So on this particular Thursday, there was nothing that shouted, "TEXAS FOOTBALL!"
You double check. Yes, there still is a game Saturday.
It wasn't very different on Friday morning. The line outside Franklin Barbecue near downtown was cut off at 9:30 a.m. because there would not be enough food to feed everybody. The friendly hostess said the line was longer than usual not because of football, but because of the Formula One race.
Strolling along South Congress Avenue brought much of the same. While perusing the shop storefronts, it was no surprise to find "Keep Austin Weird" souvenirs, but there were still no "Beat Oklahoma State" buttons or signs to be found.
Returning to campus in the afternoon is a different story. Finally, all the telltale football signs. Students walking around campus with T-shirts that read, "Students Hooked on Texas." Barricades going up for on-campus tailgates. Much more traffic inside the University Co-Op, now brimming with fans upstairs and downstairs stocking up on burnt orange gear.
At 5 p.m., a 40-foot motor home is parked near Royal-Texas Memorial Stadium, one of the first to arrive. A television is already plugged in outside, turned to the nightly news. Edward Taylor drove five hours from Angleton, the way he has done for years. The menu for Saturday is set: quail, sausage, ribs and stuffed jalapeno peppers. Inside, his wife, two friends and a dog relax on some couches. Suzann Smith tells stories about her father, Howard Terry, captain of the football team in 1937. The team's locker room bears his name. Cheering for Texas has always been a way of life, she explains.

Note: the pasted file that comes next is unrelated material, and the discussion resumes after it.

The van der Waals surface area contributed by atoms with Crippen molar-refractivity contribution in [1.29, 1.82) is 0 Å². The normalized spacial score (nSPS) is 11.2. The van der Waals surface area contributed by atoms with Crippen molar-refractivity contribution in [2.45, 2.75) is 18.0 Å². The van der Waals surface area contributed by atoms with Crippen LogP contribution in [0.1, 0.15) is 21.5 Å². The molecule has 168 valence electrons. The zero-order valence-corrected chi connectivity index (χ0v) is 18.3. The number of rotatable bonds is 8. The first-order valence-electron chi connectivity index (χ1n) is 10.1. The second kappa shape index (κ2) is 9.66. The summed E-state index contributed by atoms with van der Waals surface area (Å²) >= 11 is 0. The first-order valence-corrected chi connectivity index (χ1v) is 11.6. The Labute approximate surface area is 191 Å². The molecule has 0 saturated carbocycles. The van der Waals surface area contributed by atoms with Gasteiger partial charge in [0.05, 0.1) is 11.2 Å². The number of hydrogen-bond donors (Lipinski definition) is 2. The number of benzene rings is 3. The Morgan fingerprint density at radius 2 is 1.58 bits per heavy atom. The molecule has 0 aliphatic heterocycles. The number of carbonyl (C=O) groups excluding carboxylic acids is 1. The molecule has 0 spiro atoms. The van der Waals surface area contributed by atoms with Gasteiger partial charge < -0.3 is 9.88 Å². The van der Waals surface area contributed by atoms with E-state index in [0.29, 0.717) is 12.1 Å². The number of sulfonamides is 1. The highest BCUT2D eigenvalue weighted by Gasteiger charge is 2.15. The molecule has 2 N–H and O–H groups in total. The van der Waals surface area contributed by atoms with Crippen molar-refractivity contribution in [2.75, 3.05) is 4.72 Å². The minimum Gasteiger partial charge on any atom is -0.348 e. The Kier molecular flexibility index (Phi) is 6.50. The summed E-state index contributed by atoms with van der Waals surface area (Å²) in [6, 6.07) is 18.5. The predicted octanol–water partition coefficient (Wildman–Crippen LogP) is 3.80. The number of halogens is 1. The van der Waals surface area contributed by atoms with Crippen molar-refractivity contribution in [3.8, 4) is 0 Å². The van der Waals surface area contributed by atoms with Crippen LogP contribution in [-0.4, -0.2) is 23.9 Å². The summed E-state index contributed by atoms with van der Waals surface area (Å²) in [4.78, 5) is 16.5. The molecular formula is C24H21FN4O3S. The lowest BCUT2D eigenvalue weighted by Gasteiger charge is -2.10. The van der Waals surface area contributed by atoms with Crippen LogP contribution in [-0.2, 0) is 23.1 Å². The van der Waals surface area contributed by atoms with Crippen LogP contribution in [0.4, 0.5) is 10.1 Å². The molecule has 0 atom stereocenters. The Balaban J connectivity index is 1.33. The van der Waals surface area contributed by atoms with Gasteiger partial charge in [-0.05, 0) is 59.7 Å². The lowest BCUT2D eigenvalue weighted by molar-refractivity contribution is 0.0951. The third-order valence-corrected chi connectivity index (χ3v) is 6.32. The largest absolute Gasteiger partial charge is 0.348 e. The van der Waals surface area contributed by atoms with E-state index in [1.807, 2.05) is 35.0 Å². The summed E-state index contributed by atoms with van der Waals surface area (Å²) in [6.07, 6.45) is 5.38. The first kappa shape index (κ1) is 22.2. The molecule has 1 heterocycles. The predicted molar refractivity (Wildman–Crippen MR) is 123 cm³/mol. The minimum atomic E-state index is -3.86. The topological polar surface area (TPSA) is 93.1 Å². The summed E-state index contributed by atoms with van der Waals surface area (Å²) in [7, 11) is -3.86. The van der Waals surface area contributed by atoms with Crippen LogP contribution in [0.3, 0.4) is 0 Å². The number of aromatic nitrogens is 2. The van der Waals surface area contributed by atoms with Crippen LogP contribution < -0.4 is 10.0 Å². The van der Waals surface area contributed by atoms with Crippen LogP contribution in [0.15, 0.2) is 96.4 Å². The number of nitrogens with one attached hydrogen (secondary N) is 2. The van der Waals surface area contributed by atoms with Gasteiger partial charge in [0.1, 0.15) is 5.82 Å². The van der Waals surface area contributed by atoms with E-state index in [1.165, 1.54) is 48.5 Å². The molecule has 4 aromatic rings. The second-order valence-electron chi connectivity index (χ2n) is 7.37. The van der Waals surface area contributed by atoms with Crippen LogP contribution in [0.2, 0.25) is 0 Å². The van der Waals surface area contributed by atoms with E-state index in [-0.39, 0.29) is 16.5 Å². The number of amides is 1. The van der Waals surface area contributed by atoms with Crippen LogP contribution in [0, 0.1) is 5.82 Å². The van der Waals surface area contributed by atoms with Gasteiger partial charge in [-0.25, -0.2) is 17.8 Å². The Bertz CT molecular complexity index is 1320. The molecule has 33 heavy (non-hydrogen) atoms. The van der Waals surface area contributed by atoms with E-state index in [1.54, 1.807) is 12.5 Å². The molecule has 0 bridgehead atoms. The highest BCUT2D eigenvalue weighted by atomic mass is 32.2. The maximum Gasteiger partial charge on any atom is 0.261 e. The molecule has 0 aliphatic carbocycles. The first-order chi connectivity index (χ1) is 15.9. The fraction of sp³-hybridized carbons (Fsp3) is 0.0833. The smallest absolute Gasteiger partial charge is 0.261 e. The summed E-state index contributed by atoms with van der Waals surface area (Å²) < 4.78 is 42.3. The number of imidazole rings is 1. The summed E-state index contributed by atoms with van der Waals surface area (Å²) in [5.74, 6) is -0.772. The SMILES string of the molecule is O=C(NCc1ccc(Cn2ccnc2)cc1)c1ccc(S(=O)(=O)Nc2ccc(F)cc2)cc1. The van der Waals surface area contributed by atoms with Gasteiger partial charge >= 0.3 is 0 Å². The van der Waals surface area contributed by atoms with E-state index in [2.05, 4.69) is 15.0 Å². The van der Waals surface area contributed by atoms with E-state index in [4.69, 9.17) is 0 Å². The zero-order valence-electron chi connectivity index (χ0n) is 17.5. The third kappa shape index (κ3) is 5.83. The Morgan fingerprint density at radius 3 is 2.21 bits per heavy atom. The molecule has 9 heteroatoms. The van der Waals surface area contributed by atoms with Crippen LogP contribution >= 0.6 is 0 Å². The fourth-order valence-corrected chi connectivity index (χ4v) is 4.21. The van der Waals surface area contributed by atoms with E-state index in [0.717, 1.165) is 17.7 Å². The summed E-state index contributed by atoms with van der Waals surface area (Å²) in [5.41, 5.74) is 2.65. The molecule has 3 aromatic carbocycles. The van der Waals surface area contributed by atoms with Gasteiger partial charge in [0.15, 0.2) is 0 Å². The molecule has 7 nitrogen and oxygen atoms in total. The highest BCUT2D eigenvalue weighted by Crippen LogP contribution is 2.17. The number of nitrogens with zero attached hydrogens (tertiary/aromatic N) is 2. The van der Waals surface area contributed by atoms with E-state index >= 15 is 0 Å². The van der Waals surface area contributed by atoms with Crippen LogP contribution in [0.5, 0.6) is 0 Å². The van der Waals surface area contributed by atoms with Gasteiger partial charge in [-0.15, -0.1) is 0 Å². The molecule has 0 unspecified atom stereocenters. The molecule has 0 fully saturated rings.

By 6 p.m., trucks hauling smokers have converged on a parking lot near the motor home. An hour later, Chuy's, a Tex-Mex restaurant four miles from campus, has a wait. The influx of Texas fans has only just begun.
By noon Saturday, the streets close to and far away from the stadium are filled. A police escort blares its sirens, making way for Bevo XIV. Fans stop, put up their fingers and yell, "Hook 'Em!" Scholz Garten, a game-day institution, is standing room only. A black-and-white steer named Oreo sits in an alley next to the restaurant, docile enough to allow passersby to sit on his saddle and pose for photos.
By contrast, the iconic Bevo cannot be touched. It is time to head to the football stadium, but the walk is made more difficult with all the people who have descended here, from towns nearby like Georgetown and Elgin, to those further away, like Bandera and Houston. They are all Austinites today.
Once inside, all the football traditions are fully on display: Bevo in his corner, his handlers constantly gripping a rope to help keep him still; Smokey the Cannon on the other side, with select members of the Texas Cowboys student service organization in control (with ear plugs at the ready); the Longhorn Band pregame performance, complete with Big Bertha and "The Eyes of Texas."
Anticipation builds for kickoff. Plastic ropes cordon off the lane where the players will run onto the field from the locker room. You wait, find a place next to the rope. The smoke spills. The players run. The burnt orange-and-white crowd roars.
Welcome to Austin, college town.
By: Jake Trotter
STATE COLLEGE, Pa. -- From Pittsburgh to Philadelphia, it's the same.